Earlier today, the United Kingdom’s Chancellor, Philip Hammond, revealed the annual budget, set by Her Majesty’s Treasury to outline the expenditure of the public sector. While many of the changes are expected to impact numerous industries, there were several changes in particular that will likely impact the number of passengers and expected revenue for the air travel industry.
First, the Air Passenger Duty (APD) – a fee charged for passengers flying from a United Kingdom or Isle of Man airport on most commercial aircraft – will stay the same for short-haul flights; the same value charged since 2012. However, the long-haul duty charge will increase in line with retail price index (RPI) inflation, going up by £2 ($2.56) for economy passengers and £4 ($5.12) for premium economy, business class and first class passengers.
However, the APD regime in Northern Ireland will remain unaffected to try and promote tourism to the area. This caveat is in response to concerns that were raised stating that APD and value-added tax (VAT) rates impacted tourism in Northern Ireland.
Additionally, the government will introduce changes to the U.K. border experience from 2019 to enhance the experience for incoming travelers. Passengers travelling into U.K. ports who are citizens of the United States, Canada, New Zealand, Australia and Japan will be able to use the e-passport gates beginning in the summer with aims to significantly improve the flow of passengers through busy airports.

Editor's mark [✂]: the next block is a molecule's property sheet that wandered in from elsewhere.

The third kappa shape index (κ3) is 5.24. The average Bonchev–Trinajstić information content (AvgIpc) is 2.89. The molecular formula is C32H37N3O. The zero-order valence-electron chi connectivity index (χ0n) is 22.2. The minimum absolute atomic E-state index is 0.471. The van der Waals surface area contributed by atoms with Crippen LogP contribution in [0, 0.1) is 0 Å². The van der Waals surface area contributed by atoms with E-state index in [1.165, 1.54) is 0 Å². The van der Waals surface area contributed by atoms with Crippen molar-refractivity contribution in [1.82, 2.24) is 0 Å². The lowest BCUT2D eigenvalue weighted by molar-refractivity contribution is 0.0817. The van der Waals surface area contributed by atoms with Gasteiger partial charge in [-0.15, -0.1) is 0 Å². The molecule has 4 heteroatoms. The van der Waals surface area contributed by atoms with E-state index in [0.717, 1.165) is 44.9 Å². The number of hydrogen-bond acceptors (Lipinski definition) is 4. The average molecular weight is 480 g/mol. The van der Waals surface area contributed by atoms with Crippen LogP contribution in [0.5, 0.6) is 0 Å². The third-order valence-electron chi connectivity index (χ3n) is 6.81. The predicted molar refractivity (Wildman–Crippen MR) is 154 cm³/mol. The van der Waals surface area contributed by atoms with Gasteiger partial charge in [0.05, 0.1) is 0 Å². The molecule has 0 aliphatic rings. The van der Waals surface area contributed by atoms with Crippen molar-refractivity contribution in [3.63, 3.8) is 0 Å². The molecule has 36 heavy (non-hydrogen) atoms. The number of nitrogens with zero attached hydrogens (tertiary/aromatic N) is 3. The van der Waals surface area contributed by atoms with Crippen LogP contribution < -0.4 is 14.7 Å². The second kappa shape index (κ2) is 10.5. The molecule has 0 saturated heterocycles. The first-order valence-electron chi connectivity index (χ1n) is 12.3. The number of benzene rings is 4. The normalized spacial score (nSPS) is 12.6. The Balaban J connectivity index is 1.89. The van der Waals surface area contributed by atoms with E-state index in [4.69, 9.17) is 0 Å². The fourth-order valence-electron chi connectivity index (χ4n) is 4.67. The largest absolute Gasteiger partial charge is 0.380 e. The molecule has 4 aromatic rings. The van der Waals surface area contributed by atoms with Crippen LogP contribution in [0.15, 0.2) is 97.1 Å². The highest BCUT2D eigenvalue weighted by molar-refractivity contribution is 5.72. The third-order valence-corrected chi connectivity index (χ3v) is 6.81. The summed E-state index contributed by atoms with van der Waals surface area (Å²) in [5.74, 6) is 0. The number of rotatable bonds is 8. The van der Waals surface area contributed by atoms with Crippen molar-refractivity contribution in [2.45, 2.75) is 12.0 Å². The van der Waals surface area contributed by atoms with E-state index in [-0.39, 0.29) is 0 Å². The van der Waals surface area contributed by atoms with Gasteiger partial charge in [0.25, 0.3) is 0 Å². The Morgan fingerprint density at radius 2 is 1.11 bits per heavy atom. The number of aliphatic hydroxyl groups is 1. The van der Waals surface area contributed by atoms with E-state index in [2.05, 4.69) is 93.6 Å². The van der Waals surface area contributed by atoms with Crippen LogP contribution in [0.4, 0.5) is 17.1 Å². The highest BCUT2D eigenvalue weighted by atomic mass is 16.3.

John Holland-Kaye, the CEO of Britain’s busiest airport, London Heathrow, responded to this part of the budget in a statement by saying “We welcome the Government’s announcement that passengers from more countries will be able to use the ‘eGates’ at Heathrow. eGates offer a world-class immigration process whilst keeping Britain’s border secure.”
However, Holland-Kaye believes that these citizens should be able to use the gates earlier, stating that “The Government should make this happen before the end of March 2019 to demonstrate that Britain is open for business, as we leave the EU.”
The change to Passport eGates at U.K. border points could also be as a result of increased pressure on the government from airlines such as British Airways and Virgin Atlantic after immigration wait times at Heathrow were criticized. Virgin Atlantic saw a 20 percent increase in U.S. passengers in 2018, meaning that more of its passengers were likely affected by the previous immigration slowdowns.
Latest posts by Connor Sadler (see all)
- Virgin Atlantic’s First Painted Airbus A350-1000XWB Unveiled - June 22, 2019
- Lufthansa Group Reports Over 13 Million Passengers in May - June 15, 2019
- First Painted British Airways A350-1000 Unveiled - June 8, 2019